After a long, measuring look, it was Wei Wuxian’s turn to snort with laughter. “Well. I suppose I can understand that, now.” His eyes burned dark as they locked with Meng Yao’s. “I will protect my family.”

Meng Yao didn’t look away, because he recognized that fire very well indeed. “Then I will make a deal with you. You protect my family, and I’ll protect yours.”

Wei Wuxian blinked, apparently startled out of that moment of ferocity, but then he tilted his head, focus returning, now lighter, more curious. “Exactly what is it you do for the campaign?” he asked.

Meng Yao folded his hands and smiled. “I run the network of informants and gather the information that directs it toward success.”

Wei Wuxian smiled, slow and crooked. “And who do you count your family?”

“Lan Xichen. Lan Wangji.” Softer, because the last thing he’d expected to get out of the summer lectures was anything even resembling a brother, he added, “Nie Huaisang.”

Wei Wuxian nodded, and said just as softly, “Jiang Cheng. Shijie.” He hesitated for a long moment before shrugging silently. Lan Wangji’s name nearly echoed in the air between them, and Meng Yao refrained from rolling his eyes. He didn’t need it said to know it.

“Agreed,” he said, instead.

“Agreed,” Wei Wuxian repeated, and leaned back on his hands with a sigh. “A fifth piece, yeah,” he finally admitted.

Meng Yao tried not to shiver, thinking about the devouring aura the fourth piece had. “If you’ve been carrying it all this while, I imagine you know more about it than anyone else. Except Wen Ruohan, I suppose.”

A laugh cracked out of Wei Wuxian, and his eyes were suddenly distant again. “Oh, more than him. He’s trying to control the yin metal directly, using his own spiritual energy on it.”

Meng Yao remembered the exceedingly abbreviated reports he’d gotten on what happened in Yiling, the mention of altered seals and strange music, and his eyes flicked down to the flute Wei Wuxian seemed to carry in place of his sword these days. “Which you have avoided. I see.” And if it was true that Wei Wuxian had learned such indirect control by way of the Burial Mounds… Meng Yao had to push away another shiver. “Would you be able to complete the process on the move?”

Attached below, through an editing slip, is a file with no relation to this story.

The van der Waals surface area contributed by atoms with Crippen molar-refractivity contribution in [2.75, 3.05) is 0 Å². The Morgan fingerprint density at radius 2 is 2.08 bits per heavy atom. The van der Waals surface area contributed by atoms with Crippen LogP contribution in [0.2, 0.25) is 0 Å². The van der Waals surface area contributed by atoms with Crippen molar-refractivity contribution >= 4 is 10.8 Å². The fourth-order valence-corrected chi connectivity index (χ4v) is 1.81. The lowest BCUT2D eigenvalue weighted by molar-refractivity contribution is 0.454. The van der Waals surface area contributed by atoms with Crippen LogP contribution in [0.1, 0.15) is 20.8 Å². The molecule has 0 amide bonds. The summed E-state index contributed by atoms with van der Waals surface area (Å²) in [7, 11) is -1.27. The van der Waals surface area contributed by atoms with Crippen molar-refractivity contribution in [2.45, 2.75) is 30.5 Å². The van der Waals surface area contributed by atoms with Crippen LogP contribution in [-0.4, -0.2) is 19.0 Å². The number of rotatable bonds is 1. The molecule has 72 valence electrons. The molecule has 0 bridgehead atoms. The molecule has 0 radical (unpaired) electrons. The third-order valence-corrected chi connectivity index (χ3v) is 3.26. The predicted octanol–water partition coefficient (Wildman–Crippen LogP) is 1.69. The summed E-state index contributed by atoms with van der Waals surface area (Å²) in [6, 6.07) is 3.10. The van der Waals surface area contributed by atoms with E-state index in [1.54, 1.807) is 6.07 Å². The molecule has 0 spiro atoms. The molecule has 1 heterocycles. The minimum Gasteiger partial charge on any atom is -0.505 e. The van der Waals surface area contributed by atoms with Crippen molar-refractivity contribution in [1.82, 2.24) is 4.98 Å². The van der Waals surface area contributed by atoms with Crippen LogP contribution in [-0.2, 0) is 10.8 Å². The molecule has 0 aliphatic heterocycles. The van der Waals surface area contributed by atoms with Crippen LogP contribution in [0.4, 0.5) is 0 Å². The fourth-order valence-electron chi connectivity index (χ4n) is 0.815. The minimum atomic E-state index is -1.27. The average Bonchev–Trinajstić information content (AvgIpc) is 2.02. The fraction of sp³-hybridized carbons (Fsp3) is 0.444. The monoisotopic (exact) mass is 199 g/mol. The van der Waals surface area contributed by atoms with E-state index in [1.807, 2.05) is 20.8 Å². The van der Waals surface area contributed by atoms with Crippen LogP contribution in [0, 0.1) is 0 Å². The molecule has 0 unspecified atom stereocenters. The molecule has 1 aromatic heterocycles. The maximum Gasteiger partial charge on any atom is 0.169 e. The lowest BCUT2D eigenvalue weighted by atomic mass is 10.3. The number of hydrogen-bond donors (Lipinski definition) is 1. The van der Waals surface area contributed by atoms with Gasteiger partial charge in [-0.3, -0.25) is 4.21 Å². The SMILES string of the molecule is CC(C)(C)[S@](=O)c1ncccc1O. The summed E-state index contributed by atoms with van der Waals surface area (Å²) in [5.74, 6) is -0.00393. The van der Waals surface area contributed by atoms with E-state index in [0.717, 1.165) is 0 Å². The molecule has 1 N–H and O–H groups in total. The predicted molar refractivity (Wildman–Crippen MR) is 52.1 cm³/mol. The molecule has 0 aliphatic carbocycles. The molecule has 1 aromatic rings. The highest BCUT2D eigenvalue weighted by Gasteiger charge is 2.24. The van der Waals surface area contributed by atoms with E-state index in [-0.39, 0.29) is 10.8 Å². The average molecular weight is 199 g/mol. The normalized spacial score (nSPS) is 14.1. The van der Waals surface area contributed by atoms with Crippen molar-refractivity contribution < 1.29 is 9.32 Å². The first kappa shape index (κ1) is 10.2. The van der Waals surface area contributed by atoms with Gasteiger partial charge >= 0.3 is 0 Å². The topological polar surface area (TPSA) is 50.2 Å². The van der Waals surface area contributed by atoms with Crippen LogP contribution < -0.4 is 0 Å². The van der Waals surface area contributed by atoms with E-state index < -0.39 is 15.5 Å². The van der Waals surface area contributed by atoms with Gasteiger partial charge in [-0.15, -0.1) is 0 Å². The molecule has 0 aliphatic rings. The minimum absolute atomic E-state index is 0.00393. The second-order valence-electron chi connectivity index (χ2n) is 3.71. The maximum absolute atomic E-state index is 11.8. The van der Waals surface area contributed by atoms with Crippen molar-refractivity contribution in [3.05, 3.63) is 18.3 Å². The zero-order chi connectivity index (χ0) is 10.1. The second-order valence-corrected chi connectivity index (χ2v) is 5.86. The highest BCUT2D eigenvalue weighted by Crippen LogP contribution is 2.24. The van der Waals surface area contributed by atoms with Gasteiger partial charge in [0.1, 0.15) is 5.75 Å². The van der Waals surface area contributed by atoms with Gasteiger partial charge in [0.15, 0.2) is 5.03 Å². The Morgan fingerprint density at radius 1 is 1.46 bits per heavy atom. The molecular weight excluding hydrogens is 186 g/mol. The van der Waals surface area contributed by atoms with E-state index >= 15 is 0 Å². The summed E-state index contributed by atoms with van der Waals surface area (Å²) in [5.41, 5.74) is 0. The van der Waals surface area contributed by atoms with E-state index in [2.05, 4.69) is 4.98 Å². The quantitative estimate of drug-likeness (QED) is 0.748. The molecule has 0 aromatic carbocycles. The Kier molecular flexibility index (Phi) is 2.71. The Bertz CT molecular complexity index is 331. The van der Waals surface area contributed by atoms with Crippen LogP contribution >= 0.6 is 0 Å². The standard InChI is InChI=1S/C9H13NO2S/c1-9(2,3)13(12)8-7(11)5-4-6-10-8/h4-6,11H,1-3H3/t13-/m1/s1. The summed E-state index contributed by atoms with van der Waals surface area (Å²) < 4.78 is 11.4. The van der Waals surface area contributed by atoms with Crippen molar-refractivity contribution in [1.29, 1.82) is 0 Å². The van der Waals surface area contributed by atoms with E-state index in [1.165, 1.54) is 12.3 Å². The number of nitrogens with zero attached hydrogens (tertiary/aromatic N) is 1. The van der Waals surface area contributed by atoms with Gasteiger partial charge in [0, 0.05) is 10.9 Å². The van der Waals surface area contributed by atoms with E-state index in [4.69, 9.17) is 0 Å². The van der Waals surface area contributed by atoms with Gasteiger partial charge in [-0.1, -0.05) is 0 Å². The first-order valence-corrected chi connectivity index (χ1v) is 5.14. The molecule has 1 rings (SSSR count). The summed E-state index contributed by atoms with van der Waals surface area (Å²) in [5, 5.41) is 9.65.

Wei Wuxian made an extremely dubious face, and Meng Yao huffed a faint laugh despite the direness of the topic. “All right, then. Supposing you work here, will it give you any trouble to have the fourth fragment contained so nearby?”

Wei Wuxian froze, eyes fixed on him, wide and dark. “It’s here?”

Meng Yao nodded cautiously, and felt his caution was fully borne out when Wei Wuxian abruptly burst out laughing, a harsh, stifled laughter that left him bent over and shaking. “That explains…” The breath he took sounded like it scraped his lungs raw, even before he lost it on another rough laugh. Finally, he scrubbed both hands over his face and raised his head again, looking unutterably weary. “I should look at how it’s contained, to see if I can work around it or not.”

“Huaisang is the one who’s been managing and adjusting that. How much are you willing to tell him?”

“You said he already guessed some of it,” Wei Wuxian said slowly, fingers sliding along the line of his flute. “And you said he’s family to you. So, some of the truth: say that I’m re-forging an artifact I brought out of the Burial Mounds.” He glanced at Meng Yao, eyes hard. “My family doesn’t know where I was, for sure, and I want to keep it that way.”

“Huaisang can keep secrets. And,” Meng Yao added rather dryly, “he already knows perfectly well that you were somewhere… very harsh.”

Wei Wuxian’s mouth tightened, and he looked down again. “You can tell Lan-zongzhu that much, too. Not the flower peacock or his cousin.”

“I wouldn’t tell Jin Zixun if his robes were on fire,” Meng Yao said calmly. “And Jin Zixuan has no need to know. What of Nie-zongzhu?”

Wei Wuxian was screwing up his mouth dubiously again. Meng Yao was really starting to wonder if some Lan Wangji’s fascination with this man wasn’t simply watching how expressive he was. “Nie-zongzhu seems very… absolute in his morality.”

“To say the least,” Meng Yao agreed. “Will you let Xichen-xiong decide what to tell him, then? Nie Mingjue is his oldest friend, after all.”

Wei Wuxian hesitated, and Meng Yao thought about three months not daring to even rely on his own spiritual strength, and waited patiently. “You believe he’ll weigh it carefully? Even if Nie-zongzhu is his oldest friend?”

“Nie Mingjue is the general of this campaign.” Meng Yao smiled. “Lan Xichen is its ruler. He understands that not everything should be said to everyone.”

Pale fingers clenched and loosened around the black lacquer line of the flute. “All right.”